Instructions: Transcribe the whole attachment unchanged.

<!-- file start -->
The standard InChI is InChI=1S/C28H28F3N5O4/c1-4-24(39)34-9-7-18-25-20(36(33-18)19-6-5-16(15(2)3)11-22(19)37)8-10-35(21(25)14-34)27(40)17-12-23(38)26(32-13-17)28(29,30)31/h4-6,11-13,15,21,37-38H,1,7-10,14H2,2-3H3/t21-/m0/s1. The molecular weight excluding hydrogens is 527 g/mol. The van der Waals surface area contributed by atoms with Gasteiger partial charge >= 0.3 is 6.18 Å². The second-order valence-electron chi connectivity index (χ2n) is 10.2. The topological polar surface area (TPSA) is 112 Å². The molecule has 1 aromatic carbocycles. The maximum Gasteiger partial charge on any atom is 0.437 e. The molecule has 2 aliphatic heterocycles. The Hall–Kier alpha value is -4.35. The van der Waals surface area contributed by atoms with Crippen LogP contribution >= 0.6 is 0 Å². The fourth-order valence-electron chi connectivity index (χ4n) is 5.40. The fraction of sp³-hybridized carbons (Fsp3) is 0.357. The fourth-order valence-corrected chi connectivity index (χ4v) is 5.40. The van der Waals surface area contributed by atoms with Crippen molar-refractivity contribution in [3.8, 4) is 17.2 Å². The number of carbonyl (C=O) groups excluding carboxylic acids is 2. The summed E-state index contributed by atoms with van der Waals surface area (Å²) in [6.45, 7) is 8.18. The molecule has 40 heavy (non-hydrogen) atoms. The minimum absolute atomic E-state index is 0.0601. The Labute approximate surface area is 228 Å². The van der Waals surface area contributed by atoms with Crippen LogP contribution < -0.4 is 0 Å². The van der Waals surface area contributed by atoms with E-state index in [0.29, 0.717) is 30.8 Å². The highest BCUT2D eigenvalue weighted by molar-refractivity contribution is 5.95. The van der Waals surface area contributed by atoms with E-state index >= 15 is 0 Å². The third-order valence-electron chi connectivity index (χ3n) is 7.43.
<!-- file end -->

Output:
The standard InChI is InChI=1S/C28H28F3N5O4/c1-4-24(39)34-9-7-18-25-20(36(33-18)19-6-5-16(15(2)3)11-22(19)37)8-10-35(21(25)14-34)27(40)17-12-23(38)26(32-13-17)28(29,30)31/h4-6,11-13,15,21,37-38H,1,7-10,14H2,2-3H3/t21-/m0/s1. The molecular weight excluding hydrogens is 527 g/mol. The van der Waals surface area contributed by atoms with Gasteiger partial charge >= 0.3 is 6.18 Å². The second-order valence-electron chi connectivity index (χ2n) is 10.2. The topological polar surface area (TPSA) is 112 Å². The molecule has 1 aromatic carbocycles. The maximum Gasteiger partial charge on any atom is 0.437 e. The molecule has 2 aliphatic heterocycles. The Hall–Kier alpha value is -4.35. The van der Waals surface area contributed by atoms with Crippen LogP contribution >= 0.6 is 0 Å². The fourth-order valence-electron chi connectivity index (χ4n) is 5.40. The fraction of sp³-hybridized carbons (Fsp3) is 0.357. The fourth-order valence-corrected chi connectivity index (χ4v) is 5.40. The van der Waals surface area contributed by atoms with Crippen molar-refractivity contribution in [3.8, 4) is 17.2 Å². The number of carbonyl (C=O) groups excluding carboxylic acids is 2. The summed E-state index contributed by atoms with van der Waals surface area (Å²) in [6.45, 7) is 8.18. The molecule has 40 heavy (non-hydrogen) atoms. The minimum absolute atomic E-state index is 0.0601. The Labute approximate surface area is 228 Å². The van der Waals surface area contributed by atoms with Crippen LogP contribution < -0.4 is 0 Å². The van der Waals surface area contributed by atoms with E-state index in [0.29, 0.717) is 30.8 Å². The highest BCUT2D eigenvalue weighted by molar-refractivity contribution is 5.95. The van der Waals surface area contributed by atoms with E-state index >= 15 is 0 Å². The third-order valence-electron chi connectivity index (χ3n) is 7.43.